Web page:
Individual Entry


Lost in translation


This morning, I forced myself to sit down and watch Paprika… with an emphasis on forced, because I really did find it a chore to sit through. I have nothing against nonsensical films that operate in the world of dream logic - Mulholland Drive and Inferno being two of my absolute all-time favourites - but, if the director doesn’t know what he or she is doing, or loses his or her sense of perspective, it’s easy to lose track of what counts. With Paprika, I can only assume that, as with Darren Aronofsky’s The Fountain (another dream logic film I saw recently and hated), everything made sense to writer/director Satoshi Kon in his head, but he was unable to translate this on to the screen in a way that resonated… with me at any rate. I never felt as if I was actually experiencing a dream, just viewing one nonsensical scene after another.

I'm not bland, I'm just not good at expressing my emotions.

“I’m not bland, I’m just not good at expressing my emotions.”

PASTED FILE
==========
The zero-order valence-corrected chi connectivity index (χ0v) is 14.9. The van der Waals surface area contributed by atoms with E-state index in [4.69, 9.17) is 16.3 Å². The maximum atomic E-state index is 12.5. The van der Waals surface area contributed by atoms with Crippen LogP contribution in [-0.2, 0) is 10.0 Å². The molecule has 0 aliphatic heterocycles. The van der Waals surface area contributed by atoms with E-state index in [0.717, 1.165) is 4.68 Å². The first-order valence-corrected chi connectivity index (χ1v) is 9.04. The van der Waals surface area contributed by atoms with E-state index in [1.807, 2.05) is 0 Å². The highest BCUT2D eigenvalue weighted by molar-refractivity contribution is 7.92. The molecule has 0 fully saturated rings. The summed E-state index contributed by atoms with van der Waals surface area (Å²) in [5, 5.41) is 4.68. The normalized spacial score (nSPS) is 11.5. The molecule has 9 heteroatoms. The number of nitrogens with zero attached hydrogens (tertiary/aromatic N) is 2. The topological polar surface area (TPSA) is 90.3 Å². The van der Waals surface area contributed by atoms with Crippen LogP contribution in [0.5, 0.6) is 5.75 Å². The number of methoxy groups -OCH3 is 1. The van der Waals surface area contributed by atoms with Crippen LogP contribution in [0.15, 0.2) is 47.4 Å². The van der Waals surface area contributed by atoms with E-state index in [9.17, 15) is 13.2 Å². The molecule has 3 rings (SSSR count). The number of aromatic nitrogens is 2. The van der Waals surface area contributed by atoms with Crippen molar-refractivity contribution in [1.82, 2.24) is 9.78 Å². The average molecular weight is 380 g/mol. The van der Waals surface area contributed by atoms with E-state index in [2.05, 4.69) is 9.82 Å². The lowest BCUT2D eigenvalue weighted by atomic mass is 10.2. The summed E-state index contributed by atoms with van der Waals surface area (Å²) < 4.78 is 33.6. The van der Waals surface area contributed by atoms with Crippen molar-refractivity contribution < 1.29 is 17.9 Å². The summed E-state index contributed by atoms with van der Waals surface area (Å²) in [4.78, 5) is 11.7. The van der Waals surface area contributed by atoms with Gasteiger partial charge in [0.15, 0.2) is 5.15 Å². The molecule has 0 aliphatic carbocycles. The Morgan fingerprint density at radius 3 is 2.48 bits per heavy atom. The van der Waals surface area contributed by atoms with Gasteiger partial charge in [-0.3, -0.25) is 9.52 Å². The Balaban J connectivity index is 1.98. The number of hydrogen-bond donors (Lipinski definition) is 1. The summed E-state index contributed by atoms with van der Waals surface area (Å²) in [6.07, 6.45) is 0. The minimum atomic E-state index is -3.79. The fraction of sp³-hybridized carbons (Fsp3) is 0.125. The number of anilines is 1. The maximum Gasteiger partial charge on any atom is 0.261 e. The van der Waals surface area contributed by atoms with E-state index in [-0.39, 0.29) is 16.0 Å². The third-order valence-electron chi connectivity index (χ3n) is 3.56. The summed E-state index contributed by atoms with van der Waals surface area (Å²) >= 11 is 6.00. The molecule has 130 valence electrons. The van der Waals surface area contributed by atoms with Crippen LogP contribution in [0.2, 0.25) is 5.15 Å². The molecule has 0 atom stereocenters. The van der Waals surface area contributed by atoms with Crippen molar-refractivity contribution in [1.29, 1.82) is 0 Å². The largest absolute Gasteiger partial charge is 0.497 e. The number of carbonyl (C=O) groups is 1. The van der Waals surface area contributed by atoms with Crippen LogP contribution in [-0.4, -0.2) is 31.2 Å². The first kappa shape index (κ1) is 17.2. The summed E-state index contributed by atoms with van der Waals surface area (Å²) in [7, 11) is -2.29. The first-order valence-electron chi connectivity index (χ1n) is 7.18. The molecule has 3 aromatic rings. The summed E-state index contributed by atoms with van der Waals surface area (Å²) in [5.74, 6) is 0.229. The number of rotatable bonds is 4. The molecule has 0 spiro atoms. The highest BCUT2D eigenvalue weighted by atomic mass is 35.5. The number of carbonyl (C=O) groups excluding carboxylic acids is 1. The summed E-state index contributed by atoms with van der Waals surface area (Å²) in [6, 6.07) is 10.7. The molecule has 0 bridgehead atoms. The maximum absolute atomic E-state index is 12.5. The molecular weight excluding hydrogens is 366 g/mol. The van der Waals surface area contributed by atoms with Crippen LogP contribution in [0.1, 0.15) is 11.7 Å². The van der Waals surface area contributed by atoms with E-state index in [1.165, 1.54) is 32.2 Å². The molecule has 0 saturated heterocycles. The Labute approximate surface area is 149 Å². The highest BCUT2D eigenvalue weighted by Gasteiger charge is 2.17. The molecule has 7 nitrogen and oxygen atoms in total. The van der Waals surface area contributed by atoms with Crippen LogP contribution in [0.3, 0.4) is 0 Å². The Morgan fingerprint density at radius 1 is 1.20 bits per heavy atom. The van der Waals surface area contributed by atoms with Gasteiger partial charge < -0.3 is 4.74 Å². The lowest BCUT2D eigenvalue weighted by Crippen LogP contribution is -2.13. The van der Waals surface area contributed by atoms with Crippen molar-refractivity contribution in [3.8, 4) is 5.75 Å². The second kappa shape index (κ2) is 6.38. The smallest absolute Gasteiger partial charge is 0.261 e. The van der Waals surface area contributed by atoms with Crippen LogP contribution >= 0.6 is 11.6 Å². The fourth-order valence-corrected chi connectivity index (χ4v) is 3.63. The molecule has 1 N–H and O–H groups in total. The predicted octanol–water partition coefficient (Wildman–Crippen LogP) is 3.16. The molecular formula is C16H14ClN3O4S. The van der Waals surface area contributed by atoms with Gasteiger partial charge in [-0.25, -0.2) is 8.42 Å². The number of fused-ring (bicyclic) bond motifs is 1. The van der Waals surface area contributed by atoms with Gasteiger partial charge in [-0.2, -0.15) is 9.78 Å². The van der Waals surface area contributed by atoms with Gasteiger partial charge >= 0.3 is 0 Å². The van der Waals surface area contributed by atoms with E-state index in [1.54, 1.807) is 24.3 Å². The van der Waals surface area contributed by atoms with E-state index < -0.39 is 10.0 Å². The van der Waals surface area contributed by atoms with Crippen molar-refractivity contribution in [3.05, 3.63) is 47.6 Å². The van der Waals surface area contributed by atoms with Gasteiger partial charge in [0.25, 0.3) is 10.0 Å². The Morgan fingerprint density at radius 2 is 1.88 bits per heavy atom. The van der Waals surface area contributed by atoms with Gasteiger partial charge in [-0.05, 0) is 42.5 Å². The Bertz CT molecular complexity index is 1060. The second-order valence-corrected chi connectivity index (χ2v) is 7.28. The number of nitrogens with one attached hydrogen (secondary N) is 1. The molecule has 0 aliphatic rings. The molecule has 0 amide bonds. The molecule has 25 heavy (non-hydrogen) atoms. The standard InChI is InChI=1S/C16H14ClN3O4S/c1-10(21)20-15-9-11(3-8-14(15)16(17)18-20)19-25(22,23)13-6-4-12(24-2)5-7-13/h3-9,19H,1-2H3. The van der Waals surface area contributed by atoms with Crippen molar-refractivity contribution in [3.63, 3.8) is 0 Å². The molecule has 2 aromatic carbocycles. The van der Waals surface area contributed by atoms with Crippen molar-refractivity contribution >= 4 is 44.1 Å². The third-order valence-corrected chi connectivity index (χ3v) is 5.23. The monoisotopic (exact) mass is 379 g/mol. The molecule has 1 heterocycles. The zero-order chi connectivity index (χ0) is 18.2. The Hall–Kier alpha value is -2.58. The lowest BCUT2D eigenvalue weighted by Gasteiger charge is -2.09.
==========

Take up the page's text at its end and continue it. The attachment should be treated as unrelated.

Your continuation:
It doesn’t help that, unlike the other Satoshi Kon film I’ve seen, the excellent Tokyo Godfathers, the visual style is that bland, stilted, lifeless look that I (rightly or wrongly) associate with anime. Rather than moving their whole faces when they speak, characters’ mouths just open and close, and the voices (in the original Japanese - the English dub is unsurprisingly cringe-worthy) certainly don’t add any more life to these wooden personalities. There is some nice colour work, and a couple of interesting visual images, but most of the latter are to be found in the opening credits - really not a good sign. The designs are mostly bland and generic, and I find myself wondering how the same director could produce such inventive visuals in Tokyo Godfathers, working with a much more reality-based storyline, and yet give this high fantasy such an uninspired look.

I do intend to seek out Satoshi Kon’s other work - Perfect Blue and Millenium Actress - but I sincerely hope my enjoyment of Tokyo Godfathers wasn’t just a fluke.


Posted: Monday, July 16, 2007 at 10:01 PM | Comments: 10
Categories: Animation | Blu-ray | Cinema | Reviews



Told you!

Now go watch PROBLEM CHILD and HOME ALONE!!!!!!!!!!


Posted by: ARCVILE, July 17, 2007 4:07 AM


Why the ;) ? Neither of those were boring.

Posted by: Lyris, July 17, 2007 5:28 PM


I have Problem Child, you have the remake of The House of Wax. :)

Posted by: Whiggles, July 17, 2007 5:32 PM


Yeah! Go watch Problem Child! ROFLOL! You stupid Americaphile! How dare you make fun of anime! You're just too slow in the head! Go home and watch Rugrats!

Posted by: Todd S. Gallows, July 17, 2007 6:32 PM


MILLENNIUM ACTRESS is truly magnificent, I think you'd enjoy it...

- - -